The CRREL/UCSV Energy Site (CUES) is a snow research site on Mammoth Mountain, CA (Bair, Dozier, Davis, Colee, & Claffey, 2015):

East-looking panoramic photo of the CUES site

In February 2011 a Riegl LMS-Z390 LiDAR scanner came online at the site, mounted in a glass enclosure on the central structure. This scanner regularly captures snow depths over a portion of the study area, and stores these snow depths on the CUES web server as .3dd files:

An example of a scan of the CUES site

While these data have been used with some research, in general they have been under-utilized, partially due to their file format. .3dd is an old Riegl file format, so old that the company no longer produces binaries to read from the format — the only binaries are available in riscanlib for Windows 32 systems. And because Riegl doesn’t release the layout of their file formats to the public, we can’t1 write our own multi-platform reader.

riscanlib, which requires a Riegl website account to download, comes with an example executable named conv2asc.exe that reads a .3dd file and prints the X, Y, Z, and Intensity coordinates to standard output. For now, this is what we’re using to extract information from .3dd files. However, there’s a couple of hangups:

  1. Our trusty ol’ Z390 scanner produces a lot of bogus data at (0., 0., 0.) that should be filtered out.
  2. .3dd intensities are floats in [0, 1], but other point cloud formats (e.g. las) work best when intensity is scaled from [0, 65536].
  3. Our scanner shifts and moves through time, both intentionally when someone makes and adjustment and naturally due to shifts in the ground. We need to apply a rigid transform to our data to ensure all of our scans are in the same reference frame.

We’ll tackle parts 1 and 2 in this post, and save part 3 for a later date. If you want to follow along at home with the same data, download it from the CUES website. We’ll assume you’ve already used conv2asc.exe on the 3dd file and redirected the output to txt/original/20161229-1315-30.Z390.frame.txt.

PDAL (with the Python plugin enabled) is the only required software for this exercise (assuming you have a unix-y system that includes sed).

Filtering and scaling

PDAL’s text reader expects reasonably well-formed text files. Our conv2asc.exe output looks like this, which isn’t good enough:

$ head txt/original/20161229-1315-30.Z390.frame.txt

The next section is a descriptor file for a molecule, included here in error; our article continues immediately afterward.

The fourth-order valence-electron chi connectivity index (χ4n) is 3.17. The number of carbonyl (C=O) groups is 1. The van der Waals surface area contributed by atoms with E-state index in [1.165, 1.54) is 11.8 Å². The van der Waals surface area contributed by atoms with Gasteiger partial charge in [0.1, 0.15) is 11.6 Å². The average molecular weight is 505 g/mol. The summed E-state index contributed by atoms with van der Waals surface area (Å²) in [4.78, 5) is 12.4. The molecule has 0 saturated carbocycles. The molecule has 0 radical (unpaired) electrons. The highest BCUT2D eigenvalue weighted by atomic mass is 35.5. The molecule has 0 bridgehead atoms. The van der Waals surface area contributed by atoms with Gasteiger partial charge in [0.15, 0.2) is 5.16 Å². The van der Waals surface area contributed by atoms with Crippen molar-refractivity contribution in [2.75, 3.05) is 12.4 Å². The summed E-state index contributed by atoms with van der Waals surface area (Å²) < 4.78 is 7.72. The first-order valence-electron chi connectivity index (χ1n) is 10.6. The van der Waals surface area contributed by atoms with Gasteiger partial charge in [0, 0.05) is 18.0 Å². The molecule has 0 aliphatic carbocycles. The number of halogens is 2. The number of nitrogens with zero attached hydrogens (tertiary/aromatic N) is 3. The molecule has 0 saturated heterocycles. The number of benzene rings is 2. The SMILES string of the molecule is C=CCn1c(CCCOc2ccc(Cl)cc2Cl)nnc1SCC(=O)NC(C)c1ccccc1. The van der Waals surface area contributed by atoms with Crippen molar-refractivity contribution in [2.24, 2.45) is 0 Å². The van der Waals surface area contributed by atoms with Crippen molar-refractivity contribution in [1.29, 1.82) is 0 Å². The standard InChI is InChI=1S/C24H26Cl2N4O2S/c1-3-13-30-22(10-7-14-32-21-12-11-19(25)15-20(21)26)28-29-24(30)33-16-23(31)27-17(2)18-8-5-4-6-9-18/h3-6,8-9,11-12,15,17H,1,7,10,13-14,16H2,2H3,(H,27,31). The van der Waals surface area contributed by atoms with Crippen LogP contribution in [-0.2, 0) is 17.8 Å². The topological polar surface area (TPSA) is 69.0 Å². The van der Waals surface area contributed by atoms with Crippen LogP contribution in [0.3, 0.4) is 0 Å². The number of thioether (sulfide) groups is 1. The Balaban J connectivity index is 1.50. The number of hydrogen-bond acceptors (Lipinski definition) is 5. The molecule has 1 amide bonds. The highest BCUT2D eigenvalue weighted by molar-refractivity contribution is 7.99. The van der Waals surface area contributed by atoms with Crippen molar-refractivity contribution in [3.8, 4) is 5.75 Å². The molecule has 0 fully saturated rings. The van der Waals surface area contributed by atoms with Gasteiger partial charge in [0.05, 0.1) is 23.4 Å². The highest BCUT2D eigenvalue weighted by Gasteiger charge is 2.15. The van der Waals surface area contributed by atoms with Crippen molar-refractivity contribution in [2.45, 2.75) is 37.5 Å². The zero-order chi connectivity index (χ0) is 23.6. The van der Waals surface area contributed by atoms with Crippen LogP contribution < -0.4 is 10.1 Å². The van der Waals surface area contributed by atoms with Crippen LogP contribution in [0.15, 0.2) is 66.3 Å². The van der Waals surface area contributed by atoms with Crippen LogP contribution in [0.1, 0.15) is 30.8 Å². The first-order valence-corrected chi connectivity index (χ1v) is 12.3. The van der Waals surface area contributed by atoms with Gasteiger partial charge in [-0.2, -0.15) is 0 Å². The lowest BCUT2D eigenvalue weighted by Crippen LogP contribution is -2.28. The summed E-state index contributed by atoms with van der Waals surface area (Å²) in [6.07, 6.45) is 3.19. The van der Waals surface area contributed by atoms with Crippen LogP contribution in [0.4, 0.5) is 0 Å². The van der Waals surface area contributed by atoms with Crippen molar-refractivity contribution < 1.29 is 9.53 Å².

0.0000, 0.0000, 0.0000, 0.0000
0.0000, 0.0000, 0.0000, 0.0000
0.0000, 0.0000, 0.0000, 0.0000
0.0000, 0.0000, 0.0000, 0.0000
0.0000, 0.0000, 0.0000, 0.0000
0.0000, 0.0000, 0.0000, 0.0000
0.0000, 0.0000, 0.0000, 0.0000
0.0000, 0.0000, 0.0000, 0.0000
0.0000, 0.0000, 0.0000, 0.0000
0.0000, 0.0000, 0.0000, 0.0000

We need to remove those spaces between the comma and the next number, and add a header. This is a simple two-step process:

mkdir -p txt/cleaned
echo "X,Y,Z,Intensity" > txt/cleaned/20161229-1315-30.Z390.frame.txt
sed 's/, /,/g' txt/original/20161229-1315-30.Z390.frame.txt >> txt/cleaned/20161229-1315-30.Z390.frame.txt

We’ll use PDAL to do the (0., 0., 0.) filtering and intensity scaling. The filtering can be done out of the box with range filter, but we need to write some code to do the intensity scaling. We’ll use the programmable filter to do the scaling work.

Create a file called scripts/ with the following code:

def scale_intensity(input, output):
    intensity = input["Intensity"]
    intensity = intensity * 65536
    output["Intensity"] = intensity
    return True

This takes our [0, 1] intensity values and scales them to [0, 65536], which happens to be the maximum range of intensity values supported by the las format.2

We then can created a “cleaned” laz file with no origin points3 and scaled intensity values with this one-liner:

mkdir -p laz/cleaned
pdal translate txt/cleaned/20161229-1315-30.Z390.frame.txt laz/cleaned/20161229-1315-30.Z390.frame.laz \
    -f range --filters.range.limits='X![0:0],Y![0:0],Z![0:0]' \
    -f programmable --filters.programmable.script=scripts/ \
        --filters.programmable.module=scale_intensity \


By combining simple external tools (e.g. sed) with PDAL’s powerful filters, we can transform uncomfortable data formats into more usable layouts. I’ve gisted a Makefile and the scale intensity script that are useful for batch processing:

In a later post I’ll discuss how to use transformation matrices to bring all of these data into the same coordinate system.


  1. Bair, E. H., Dozier, J., Davis, R. E., Colee, M. T., & Claffey, K. J. (2015). CUES—a study site for measuring snowpack energy balance in the Sierra Nevada. Frontiers in Earth Science, 3(September).
  2. Hartzell, P. J., Glennie, C. L., & Finnegan, D. C. (2013). Calibration of a Terrestrial Full Waveform Laser Scanner. ASPRS 2013 Annual Conference Proceedings, p. 7.


  1. Legally. 

  2. Inquiring minds might wonder if we’re corrupting useful data by scaling these values all willy-nilly. By convention, when LiDAR systems report “intensity” values, they are sensor-specific values that have no absolute relationship to a real-world radiometric property of the reflective object. Riegl does attempt to provide an absolute measure of an object’s reflectivity in the laser’s wavelength with the “Reflectivity” attribute, but even this is fraught with issues (Hartzell, Glennie, & Finnegan, 2013)

  3. As of this writing, the negation operator (“!”) is an undocumented feature of the range filter.